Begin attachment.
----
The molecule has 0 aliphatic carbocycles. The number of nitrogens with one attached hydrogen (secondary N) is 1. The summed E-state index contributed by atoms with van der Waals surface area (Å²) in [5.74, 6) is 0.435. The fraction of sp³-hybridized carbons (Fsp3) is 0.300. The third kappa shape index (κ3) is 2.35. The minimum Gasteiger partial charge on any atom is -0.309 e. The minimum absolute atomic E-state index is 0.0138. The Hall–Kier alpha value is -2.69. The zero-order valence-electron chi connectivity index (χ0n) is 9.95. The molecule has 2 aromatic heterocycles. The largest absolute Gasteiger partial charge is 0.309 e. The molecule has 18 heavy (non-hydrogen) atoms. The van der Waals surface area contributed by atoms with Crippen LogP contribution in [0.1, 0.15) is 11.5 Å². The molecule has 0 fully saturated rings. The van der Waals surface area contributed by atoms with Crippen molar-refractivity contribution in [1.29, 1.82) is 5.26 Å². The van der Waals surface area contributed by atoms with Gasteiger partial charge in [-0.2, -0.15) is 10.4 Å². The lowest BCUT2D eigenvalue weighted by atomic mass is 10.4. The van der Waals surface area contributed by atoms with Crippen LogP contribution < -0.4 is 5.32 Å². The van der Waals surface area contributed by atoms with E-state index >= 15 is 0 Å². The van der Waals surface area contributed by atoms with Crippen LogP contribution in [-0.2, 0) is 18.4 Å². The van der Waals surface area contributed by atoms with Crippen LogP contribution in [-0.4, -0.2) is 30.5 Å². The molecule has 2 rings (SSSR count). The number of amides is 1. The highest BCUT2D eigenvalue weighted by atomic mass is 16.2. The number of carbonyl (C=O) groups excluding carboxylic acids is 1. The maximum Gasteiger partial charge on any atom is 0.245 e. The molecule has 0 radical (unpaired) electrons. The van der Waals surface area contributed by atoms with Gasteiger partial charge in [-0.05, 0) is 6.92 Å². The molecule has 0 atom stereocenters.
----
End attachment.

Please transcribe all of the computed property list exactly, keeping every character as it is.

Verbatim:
The molecule has 0 aliphatic carbocycles. The number of nitrogens with one attached hydrogen (secondary N) is 1. The summed E-state index contributed by atoms with van der Waals surface area (Å²) in [5.74, 6) is 0.435. The fraction of sp³-hybridized carbons (Fsp3) is 0.300. The third kappa shape index (κ3) is 2.35. The minimum Gasteiger partial charge on any atom is -0.309 e. The minimum absolute atomic E-state index is 0.0138. The Hall–Kier alpha value is -2.69. The zero-order valence-electron chi connectivity index (χ0n) is 9.95. The molecule has 2 aromatic heterocycles. The largest absolute Gasteiger partial charge is 0.309 e. The molecule has 18 heavy (non-hydrogen) atoms. The van der Waals surface area contributed by atoms with Crippen LogP contribution in [0.1, 0.15) is 11.5 Å². The molecule has 0 fully saturated rings. The van der Waals surface area contributed by atoms with Crippen molar-refractivity contribution in [1.29, 1.82) is 5.26 Å². The van der Waals surface area contributed by atoms with Gasteiger partial charge in [-0.2, -0.15) is 10.4 Å². The lowest BCUT2D eigenvalue weighted by atomic mass is 10.4. The van der Waals surface area contributed by atoms with Crippen LogP contribution < -0.4 is 5.32 Å². The van der Waals surface area contributed by atoms with E-state index >= 15 is 0 Å². The van der Waals surface area contributed by atoms with Crippen LogP contribution in [-0.2, 0) is 18.4 Å². The van der Waals surface area contributed by atoms with Crippen LogP contribution in [-0.4, -0.2) is 30.5 Å². The molecule has 2 rings (SSSR count). The number of amides is 1. The highest BCUT2D eigenvalue weighted by atomic mass is 16.2. The number of carbonyl (C=O) groups excluding carboxylic acids is 1. The maximum Gasteiger partial charge on any atom is 0.245 e. The molecule has 0 radical (unpaired) electrons. The van der Waals surface area contributed by atoms with Gasteiger partial charge in [-0.05, 0) is 6.92 Å². The molecule has 0 atom stereocenters.